2014 Project Week:TBIdemyelination

From NAMIC
Jump to: navigation, search
Home < 2014 Project Week:TBIdemyelination

Key Investigators

Andrei Irimia, PhD (Institute for Neuroimaging and Informatics, University of Southern California)

SY Matthew Goh, BS (Institute for Neuroimaging and Informatics, University of Southern California)

Carinna M. Torgerson, BS (Institute for Neuroimaging and Informatics, University of Southern California)

John D. Van Horn, PhD (Institute for Neuroimaging and Informatics, University of Southern California)

Project Description

Objective

  • To determine the extent and location of axonal demyelination in the gray matter and white matter of the brain for a group of TBI patients
  • We seek to understand how mapping demyelination in TBI may help to elucidate the relationship between neuropsychological deficits and structural brain changes due to this condition, with potential relevance to personalized treatment and rehabilitation.

Approach, Plan

  • the study will be implemented in accordance with the Declaration of Helsinki and with approval from the UCLA and USC Institutional Review Boards
  • multimodal neuroimaging data acquired from patients admitted to the Neurointensive Care Unit of the UCLA Ronald Reagan Medical Center will be used
  • a Siemens Magnetom Trio Tim scanner with a magnetic field strength of 3 T was used to acquire T1- and T2-weighted magnetic resonance imaging (MRI) volumes both acutely and chronically (at several days as well as ~6 months post-injury, respectively)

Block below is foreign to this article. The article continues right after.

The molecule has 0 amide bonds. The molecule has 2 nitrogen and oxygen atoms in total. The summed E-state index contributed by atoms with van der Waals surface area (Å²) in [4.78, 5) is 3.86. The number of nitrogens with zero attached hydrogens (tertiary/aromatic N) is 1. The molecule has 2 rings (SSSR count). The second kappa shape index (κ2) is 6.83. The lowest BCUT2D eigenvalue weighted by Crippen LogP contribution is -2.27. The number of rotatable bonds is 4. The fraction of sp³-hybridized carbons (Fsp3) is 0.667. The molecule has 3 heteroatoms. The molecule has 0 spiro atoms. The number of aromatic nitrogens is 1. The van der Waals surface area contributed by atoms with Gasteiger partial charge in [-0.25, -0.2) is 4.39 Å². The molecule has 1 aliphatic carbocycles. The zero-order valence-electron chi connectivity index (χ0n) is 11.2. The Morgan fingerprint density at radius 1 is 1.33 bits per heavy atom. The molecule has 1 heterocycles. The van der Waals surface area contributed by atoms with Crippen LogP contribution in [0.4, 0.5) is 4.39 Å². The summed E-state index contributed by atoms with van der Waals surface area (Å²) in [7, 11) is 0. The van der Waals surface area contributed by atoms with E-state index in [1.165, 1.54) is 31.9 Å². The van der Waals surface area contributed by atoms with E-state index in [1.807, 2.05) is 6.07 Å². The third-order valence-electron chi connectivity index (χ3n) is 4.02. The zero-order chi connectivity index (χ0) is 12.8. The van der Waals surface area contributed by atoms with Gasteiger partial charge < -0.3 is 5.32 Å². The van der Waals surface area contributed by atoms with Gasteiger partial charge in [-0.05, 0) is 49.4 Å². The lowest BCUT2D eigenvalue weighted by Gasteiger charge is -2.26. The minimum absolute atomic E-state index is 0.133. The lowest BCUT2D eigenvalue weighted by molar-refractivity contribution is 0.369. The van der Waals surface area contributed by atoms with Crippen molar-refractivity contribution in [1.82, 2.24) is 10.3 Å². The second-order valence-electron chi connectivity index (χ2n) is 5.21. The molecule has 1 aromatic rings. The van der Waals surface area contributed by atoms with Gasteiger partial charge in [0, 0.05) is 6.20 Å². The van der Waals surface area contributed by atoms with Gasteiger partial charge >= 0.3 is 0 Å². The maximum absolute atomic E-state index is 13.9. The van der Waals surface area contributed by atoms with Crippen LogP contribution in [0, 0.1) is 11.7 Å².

• affine co-registration of all acquired MRI volumes will be performed within each subject using 3D Slicer

Progress

  • the extent of axonal demyelination was estimated based on the ratio of voxel intensities between T1 and T2 volumes following the methodology of Glasser & Van Essen (Journal of Neuroscience, 2011, vol. 31, p. 11597).
  • myelin content measurements were discarded from the analysis for brain regions which exhibit pathology-related alterations in voxel intensity due to the presence of acute trauma, resulting in an analysis of healthy-appearing brain regions only.
  • with the help of 3D Slicer, we have identified considerable demyelination of axons throughout both white and gray matter
  • regions with considerable demyelination include the corpus callosum and peri-ventricular areas, as well as the insula and temporal cortex
  • these results are encouraging, and the next step will be to use 3D Slicer in order to determine which WM connections are most affected by demyelination after TBI